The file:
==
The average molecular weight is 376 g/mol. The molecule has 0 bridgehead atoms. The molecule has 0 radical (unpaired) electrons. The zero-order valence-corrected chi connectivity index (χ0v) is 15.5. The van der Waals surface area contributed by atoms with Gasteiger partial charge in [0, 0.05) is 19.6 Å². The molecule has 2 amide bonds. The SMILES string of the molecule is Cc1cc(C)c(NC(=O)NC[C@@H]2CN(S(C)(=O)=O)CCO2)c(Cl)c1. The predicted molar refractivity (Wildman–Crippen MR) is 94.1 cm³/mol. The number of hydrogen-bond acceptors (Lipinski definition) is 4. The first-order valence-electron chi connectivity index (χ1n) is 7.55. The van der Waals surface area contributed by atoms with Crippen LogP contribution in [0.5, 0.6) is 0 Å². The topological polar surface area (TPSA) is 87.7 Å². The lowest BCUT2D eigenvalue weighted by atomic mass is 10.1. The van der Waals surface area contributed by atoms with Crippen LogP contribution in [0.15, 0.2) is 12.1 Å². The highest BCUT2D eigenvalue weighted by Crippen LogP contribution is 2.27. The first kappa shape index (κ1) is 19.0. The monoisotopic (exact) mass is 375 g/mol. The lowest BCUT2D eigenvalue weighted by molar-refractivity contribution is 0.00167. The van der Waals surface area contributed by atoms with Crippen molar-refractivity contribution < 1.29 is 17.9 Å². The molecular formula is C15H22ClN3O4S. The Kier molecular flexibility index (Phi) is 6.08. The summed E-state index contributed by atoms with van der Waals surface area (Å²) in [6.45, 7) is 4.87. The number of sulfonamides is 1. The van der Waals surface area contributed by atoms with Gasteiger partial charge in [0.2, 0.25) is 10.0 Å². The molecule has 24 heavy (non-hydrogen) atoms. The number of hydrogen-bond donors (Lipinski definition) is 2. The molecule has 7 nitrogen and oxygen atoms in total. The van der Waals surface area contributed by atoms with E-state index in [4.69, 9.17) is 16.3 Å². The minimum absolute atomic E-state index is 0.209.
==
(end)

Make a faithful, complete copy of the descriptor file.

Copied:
The average molecular weight is 376 g/mol. The molecule has 0 bridgehead atoms. The molecule has 0 radical (unpaired) electrons. The zero-order valence-corrected chi connectivity index (χ0v) is 15.5. The van der Waals surface area contributed by atoms with Gasteiger partial charge in [0, 0.05) is 19.6 Å². The molecule has 2 amide bonds. The SMILES string of the molecule is Cc1cc(C)c(NC(=O)NC[C@@H]2CN(S(C)(=O)=O)CCO2)c(Cl)c1. The predicted molar refractivity (Wildman–Crippen MR) is 94.1 cm³/mol. The number of hydrogen-bond acceptors (Lipinski definition) is 4. The first-order valence-electron chi connectivity index (χ1n) is 7.55. The van der Waals surface area contributed by atoms with Crippen LogP contribution in [0.5, 0.6) is 0 Å². The topological polar surface area (TPSA) is 87.7 Å². The lowest BCUT2D eigenvalue weighted by atomic mass is 10.1. The van der Waals surface area contributed by atoms with Crippen LogP contribution in [0.15, 0.2) is 12.1 Å². The highest BCUT2D eigenvalue weighted by Crippen LogP contribution is 2.27. The first kappa shape index (κ1) is 19.0. The monoisotopic (exact) mass is 375 g/mol. The lowest BCUT2D eigenvalue weighted by molar-refractivity contribution is 0.00167. The van der Waals surface area contributed by atoms with Crippen molar-refractivity contribution < 1.29 is 17.9 Å². The molecular formula is C15H22ClN3O4S. The Kier molecular flexibility index (Phi) is 6.08. The summed E-state index contributed by atoms with van der Waals surface area (Å²) in [6.45, 7) is 4.87. The number of sulfonamides is 1. The van der Waals surface area contributed by atoms with Gasteiger partial charge in [0.2, 0.25) is 10.0 Å². The molecule has 24 heavy (non-hydrogen) atoms. The number of hydrogen-bond donors (Lipinski definition) is 2. The molecule has 7 nitrogen and oxygen atoms in total. The van der Waals surface area contributed by atoms with E-state index in [4.69, 9.17) is 16.3 Å². The minimum absolute atomic E-state index is 0.209.